ARLINGTON, Va. — Chaplains and religious affairs specialists from across the National Capital Region gathered May 26 at Chaplains Hill, where they honored the fallen buried in Section 2 of Arlington National Cemetery, by placing flags at their gravesites ahead of the Memorial Day weekend, in a tradition known as 'Flags In.'
Chaplain (Maj. Gen.) Thomas L. Solhjem, U.S. Army chief of chaplains, and Chaplain (Lt. Col.) Alan Irizarry, Joint Base Myer-Henderson Hall senior Catholic chaplain, place the first flag at the headstone of Chaplain (Maj.) Charles Joseph Watters, who served in Vietnam and posthumously received the Medal of Honor for his selfless actions on Nov. 19, 1967.
For over 60 years, the 3d U.S. Infantry Regiment (The Old Guard) has honored America's fallen heroes on the Thursday prior to Memorial Day by placing small American flags in front of more than 250,000 headstones, as well as at the bottom of 7,000 niche rows in the cemetery's Columbarium Courts and Niche Wall. Each flag is inserted into the ground, exactly one boot length from the headstone's base.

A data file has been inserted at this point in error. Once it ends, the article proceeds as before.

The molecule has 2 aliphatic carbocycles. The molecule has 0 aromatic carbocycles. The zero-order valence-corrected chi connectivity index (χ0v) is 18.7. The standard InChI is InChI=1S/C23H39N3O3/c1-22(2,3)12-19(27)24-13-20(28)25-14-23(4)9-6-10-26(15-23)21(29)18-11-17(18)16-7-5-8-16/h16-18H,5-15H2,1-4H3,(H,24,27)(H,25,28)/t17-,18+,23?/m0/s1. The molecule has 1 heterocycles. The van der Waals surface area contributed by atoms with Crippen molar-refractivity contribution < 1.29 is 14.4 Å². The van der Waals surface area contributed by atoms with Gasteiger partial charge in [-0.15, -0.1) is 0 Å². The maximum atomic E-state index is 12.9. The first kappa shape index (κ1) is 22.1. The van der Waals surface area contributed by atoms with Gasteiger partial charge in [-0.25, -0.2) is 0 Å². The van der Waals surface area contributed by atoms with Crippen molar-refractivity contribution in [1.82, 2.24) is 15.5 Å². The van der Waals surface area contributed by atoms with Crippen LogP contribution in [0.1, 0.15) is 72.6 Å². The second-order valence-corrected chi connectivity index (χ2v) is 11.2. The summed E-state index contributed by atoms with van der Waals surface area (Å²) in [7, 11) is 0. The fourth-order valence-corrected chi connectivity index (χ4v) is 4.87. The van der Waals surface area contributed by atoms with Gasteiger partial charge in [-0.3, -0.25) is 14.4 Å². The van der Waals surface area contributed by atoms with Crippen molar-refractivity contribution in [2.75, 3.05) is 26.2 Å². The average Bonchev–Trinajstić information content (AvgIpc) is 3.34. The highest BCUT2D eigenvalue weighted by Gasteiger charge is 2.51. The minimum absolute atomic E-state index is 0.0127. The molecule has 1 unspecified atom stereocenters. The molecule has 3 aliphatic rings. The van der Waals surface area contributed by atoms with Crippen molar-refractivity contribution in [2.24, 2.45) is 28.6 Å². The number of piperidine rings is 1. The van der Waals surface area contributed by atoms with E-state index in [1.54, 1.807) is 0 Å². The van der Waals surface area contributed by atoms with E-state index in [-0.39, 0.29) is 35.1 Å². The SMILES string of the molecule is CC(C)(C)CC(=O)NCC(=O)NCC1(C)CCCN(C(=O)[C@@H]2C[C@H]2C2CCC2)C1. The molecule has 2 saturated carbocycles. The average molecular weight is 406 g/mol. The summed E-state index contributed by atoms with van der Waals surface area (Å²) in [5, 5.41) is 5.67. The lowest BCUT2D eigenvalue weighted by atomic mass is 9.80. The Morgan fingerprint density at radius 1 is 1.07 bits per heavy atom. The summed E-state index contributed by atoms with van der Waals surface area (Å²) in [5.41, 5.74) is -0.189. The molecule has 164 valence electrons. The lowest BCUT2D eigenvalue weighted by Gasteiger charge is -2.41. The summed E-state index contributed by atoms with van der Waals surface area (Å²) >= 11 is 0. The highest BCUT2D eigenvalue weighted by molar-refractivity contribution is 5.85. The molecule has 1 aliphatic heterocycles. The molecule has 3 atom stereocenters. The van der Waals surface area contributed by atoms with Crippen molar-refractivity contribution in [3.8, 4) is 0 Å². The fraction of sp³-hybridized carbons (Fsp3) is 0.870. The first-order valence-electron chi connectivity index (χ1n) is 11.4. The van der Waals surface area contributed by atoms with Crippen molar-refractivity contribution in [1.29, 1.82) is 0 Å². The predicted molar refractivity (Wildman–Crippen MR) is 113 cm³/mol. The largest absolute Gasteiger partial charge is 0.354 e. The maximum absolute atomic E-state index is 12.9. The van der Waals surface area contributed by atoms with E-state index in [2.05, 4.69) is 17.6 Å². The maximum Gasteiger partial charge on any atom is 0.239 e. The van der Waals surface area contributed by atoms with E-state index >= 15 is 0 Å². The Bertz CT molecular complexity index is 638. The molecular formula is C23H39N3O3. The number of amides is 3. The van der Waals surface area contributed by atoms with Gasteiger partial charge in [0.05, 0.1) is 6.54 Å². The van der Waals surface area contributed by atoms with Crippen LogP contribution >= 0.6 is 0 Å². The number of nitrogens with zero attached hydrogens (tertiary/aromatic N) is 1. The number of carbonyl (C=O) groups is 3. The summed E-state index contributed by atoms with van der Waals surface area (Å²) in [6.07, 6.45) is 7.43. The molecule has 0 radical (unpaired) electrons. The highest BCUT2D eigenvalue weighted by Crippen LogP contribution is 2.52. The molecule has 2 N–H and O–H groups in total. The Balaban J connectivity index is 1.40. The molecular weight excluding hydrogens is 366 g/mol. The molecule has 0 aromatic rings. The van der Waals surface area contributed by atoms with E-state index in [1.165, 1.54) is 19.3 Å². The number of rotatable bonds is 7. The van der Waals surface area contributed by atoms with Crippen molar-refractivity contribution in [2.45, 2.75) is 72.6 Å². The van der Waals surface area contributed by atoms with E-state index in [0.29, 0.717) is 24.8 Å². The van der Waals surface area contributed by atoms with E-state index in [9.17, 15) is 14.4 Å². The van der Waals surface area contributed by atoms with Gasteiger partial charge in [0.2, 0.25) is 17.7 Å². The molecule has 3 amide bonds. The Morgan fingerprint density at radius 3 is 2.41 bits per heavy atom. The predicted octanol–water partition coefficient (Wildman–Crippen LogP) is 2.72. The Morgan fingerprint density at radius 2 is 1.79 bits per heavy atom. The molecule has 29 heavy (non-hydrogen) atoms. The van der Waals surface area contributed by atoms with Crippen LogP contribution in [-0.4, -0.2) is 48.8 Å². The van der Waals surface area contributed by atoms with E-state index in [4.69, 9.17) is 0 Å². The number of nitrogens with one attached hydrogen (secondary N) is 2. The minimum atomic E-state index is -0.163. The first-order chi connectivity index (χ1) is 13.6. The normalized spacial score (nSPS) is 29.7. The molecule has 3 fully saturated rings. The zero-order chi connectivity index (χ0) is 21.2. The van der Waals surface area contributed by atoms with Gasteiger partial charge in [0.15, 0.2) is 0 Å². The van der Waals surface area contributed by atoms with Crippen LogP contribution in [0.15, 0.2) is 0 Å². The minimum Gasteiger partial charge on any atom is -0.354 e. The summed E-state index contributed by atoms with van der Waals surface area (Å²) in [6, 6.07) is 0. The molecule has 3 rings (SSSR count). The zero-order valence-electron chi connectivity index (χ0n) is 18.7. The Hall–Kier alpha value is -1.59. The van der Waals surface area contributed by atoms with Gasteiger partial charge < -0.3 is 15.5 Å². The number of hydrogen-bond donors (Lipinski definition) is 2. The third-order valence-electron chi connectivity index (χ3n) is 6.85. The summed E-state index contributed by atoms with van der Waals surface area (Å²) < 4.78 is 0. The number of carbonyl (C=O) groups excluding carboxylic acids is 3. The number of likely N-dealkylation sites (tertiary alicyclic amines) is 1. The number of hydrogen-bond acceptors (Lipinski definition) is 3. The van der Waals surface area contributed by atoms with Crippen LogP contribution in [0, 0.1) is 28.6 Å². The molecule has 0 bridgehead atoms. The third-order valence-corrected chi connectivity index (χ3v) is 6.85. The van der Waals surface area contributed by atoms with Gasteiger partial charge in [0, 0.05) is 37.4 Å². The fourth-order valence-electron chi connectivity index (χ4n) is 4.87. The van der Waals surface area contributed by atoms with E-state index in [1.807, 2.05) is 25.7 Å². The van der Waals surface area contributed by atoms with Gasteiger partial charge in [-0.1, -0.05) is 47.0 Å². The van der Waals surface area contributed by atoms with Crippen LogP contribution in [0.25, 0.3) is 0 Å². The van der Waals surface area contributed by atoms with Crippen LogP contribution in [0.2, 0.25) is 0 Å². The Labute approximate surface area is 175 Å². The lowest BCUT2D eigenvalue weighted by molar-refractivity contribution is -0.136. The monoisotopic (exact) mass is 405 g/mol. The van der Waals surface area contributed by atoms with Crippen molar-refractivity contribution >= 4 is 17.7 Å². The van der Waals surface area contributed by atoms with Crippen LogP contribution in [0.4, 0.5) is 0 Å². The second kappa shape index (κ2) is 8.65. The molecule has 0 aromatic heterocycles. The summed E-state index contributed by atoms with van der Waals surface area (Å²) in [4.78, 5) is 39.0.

“Flags in is a special opportunity for us to gather and acknowledge each one who was interred here at Arlington National Cemetery,” said Chaplain (Maj.) Marlon Brown, the 3d U.S. Infantry Regiment chaplain. “To be here at Chaplains Hill on this day for this special event is meaningful because we recognize those who have come before us have made a true difference for our experiences, have ministered to others, families, and Soldiers, and here we are today in their places, but we remember them.”
Army chaplains place flags in front of the headstones and four memorials located on Chaplains Hill in Section 2. The memorials honor the chaplains killed in World War I; Protestant chaplains killed in World Wars I and II; Catholic chaplains killed in World War II, Korea and Vietnam; and Jewish chaplains killed while on active duty.